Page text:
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I'm working on a problem to find the camera position in the world system when each picture was shot.

I currently have several pictures taken from different angles, and for each picture there is only a black square on a white paper.

like this

I have the actual size of the black square on the paper and the intrinsic matrix of the camera. And since the square is very easy to crop from each image, I can also obtain the perspective transformation matrix for each image. But I think to eventually find the camera position, the key is to get the extrinsic matrix of the camera. What I've researched is that we need to use a chessboard, but I wonder if I can continue my work without using that.

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  • $\begingroup$ Hi @D.W. thank you for your share, but it seems like I have to write the wheel from bottom to top. Is there any libraries that I can make a use of? I pretty much prefer openCV but they don't support the no chessboard calibration. $\endgroup$ – AnnieBin Dec 11 '16 at 8:30
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    $\begingroup$ I don't know. Unfortunately library recommendations / software recommendations are off-topic here. $\endgroup$ – D.W. Dec 11 '16 at 16:11
  • $\begingroup$ @D.W. I see. But here is another question. Since my target, i.e. the black square is put in a stationary position in 3D world, and I move my camera to take different pictures from various angles, does that mean that the world coordinate systems changes every time when I move my camera? $\endgroup$ – AnnieBin Dec 11 '16 at 18:59
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I think the answer is yes, it is possible to get the extrinsic matrix of hte camera with just a single square, though the error might be higher as there is less redundancy. Let's look at how much information we obtain:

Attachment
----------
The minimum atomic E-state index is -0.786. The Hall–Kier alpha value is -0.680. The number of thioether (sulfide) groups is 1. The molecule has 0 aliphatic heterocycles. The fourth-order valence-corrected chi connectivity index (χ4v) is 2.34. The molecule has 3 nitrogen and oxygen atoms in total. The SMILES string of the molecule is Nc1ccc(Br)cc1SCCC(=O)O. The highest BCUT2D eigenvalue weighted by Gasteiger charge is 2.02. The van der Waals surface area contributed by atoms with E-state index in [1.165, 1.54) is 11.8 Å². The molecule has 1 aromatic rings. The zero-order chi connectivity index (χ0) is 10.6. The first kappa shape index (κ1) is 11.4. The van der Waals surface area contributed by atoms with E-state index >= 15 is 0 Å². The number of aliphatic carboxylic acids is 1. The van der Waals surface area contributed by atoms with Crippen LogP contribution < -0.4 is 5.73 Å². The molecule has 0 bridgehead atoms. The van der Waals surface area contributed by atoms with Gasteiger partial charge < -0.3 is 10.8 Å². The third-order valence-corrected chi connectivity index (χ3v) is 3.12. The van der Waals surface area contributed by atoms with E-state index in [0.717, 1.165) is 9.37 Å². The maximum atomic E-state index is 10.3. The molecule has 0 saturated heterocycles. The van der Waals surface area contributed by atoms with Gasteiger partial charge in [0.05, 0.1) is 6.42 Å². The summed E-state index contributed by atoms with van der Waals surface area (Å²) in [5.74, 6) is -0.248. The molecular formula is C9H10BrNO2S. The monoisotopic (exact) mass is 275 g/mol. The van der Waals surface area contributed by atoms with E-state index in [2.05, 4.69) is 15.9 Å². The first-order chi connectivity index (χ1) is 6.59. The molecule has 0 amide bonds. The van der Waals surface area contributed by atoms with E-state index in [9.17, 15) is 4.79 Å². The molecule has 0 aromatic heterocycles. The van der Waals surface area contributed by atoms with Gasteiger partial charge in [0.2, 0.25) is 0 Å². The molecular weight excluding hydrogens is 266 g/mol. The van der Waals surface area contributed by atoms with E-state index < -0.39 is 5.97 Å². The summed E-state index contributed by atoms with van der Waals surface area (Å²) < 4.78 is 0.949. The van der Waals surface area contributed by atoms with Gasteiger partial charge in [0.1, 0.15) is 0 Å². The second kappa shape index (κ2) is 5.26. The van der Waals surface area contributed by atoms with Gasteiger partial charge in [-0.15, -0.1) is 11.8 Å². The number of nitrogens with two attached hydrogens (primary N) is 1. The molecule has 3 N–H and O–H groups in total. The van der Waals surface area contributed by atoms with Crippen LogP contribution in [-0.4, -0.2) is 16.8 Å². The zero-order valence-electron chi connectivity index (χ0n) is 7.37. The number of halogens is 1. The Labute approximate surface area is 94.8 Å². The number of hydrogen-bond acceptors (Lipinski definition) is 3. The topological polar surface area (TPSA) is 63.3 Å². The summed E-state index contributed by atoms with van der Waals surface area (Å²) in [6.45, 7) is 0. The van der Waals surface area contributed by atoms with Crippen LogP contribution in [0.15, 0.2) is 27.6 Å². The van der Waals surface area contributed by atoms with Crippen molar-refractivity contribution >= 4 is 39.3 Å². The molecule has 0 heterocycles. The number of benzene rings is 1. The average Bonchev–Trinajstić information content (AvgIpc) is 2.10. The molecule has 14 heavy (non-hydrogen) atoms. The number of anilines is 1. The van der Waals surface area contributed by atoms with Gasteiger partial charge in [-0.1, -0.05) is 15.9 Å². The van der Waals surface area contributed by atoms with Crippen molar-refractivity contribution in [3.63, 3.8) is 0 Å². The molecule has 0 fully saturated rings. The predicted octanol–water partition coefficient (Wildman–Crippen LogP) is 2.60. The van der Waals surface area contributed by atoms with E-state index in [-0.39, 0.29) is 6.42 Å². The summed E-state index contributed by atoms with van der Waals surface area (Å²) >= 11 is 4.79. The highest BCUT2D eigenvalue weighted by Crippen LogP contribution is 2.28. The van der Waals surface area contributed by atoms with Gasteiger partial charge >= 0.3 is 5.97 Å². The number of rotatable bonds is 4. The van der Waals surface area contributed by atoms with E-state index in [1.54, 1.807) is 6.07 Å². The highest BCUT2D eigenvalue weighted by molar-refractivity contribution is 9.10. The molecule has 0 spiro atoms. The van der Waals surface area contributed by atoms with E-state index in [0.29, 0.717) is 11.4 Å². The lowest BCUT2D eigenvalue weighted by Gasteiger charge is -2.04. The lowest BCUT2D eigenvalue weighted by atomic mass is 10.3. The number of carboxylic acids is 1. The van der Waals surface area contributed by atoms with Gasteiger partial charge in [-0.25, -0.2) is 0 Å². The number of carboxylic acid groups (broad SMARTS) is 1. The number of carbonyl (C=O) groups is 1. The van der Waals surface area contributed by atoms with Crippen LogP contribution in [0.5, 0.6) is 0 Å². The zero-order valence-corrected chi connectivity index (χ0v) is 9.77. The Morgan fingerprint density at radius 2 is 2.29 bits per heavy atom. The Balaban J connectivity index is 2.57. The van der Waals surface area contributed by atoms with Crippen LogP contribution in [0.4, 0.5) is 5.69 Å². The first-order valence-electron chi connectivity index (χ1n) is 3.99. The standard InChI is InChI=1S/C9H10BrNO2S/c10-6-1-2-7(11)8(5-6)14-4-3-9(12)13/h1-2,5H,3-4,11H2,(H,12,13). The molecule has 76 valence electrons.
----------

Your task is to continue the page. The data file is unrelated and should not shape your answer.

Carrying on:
• How many unknowns? The extrinsic matrix has 5 real-valued parameters (the rotation matrix has 2 angles; the translation matrix has a 3D location). In other words, there are 5 degrees of freedom or 5 unknowns.

  • How many equations? We obtain 8 equations/constraints. I am assuming we know the 3D location of each corner of the square (in world coordinates). We also know the 2D location of each corner (in image coordinates). The camera matrix maps each 3D point to the corresponding 2D point. So, each point gives us 2 equations (from the known 2D image coordinates), and there are 4 corners, so we get 8 equations.

In short, we have 8 equations in 5 unknowns. That's enough that it should be possible to recover the extrinsic matrix. Of course, there's not a lot of redundancy here, so the error might be higher than if you used a chessboard. A chessboard would provide a lot more equations (each corner inside the chessboard provides an additional point with a known 3D->2D mapping).

How would you recover it? Follow the guidelines in https://ksimek.github.io/2015/03/29/QA-recovering-pose-of-calibrated-camera/. In particular, you could solve for the 5 parameters of the extrinsic matrix using some optimization routine, such as gradient descent or L-BFGS.

Given some value for those 5 parameters, you can compute the camera matrix and map the 3D world coordinates of each corner to its corresponding 2D image coordinates; then you can compute the $L_2$ error (sum of squared error) between the inferred 2D coordinates and the known 2D coordinates from the picture. This gives you an objective function that maps a value for the 5 parameters to an error term (which you want to minimize). Next, you can apply any off-the-shelf optimization library to try to minimize this objective function. This sounds pretty doable, with not too many lines of code to implement.

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  • $\begingroup$ Wow that's a really explicit clarification. Thanks a lot! I will try to establish the wheel and see where I can reach. $\endgroup$ – AnnieBin Dec 12 '16 at 20:46

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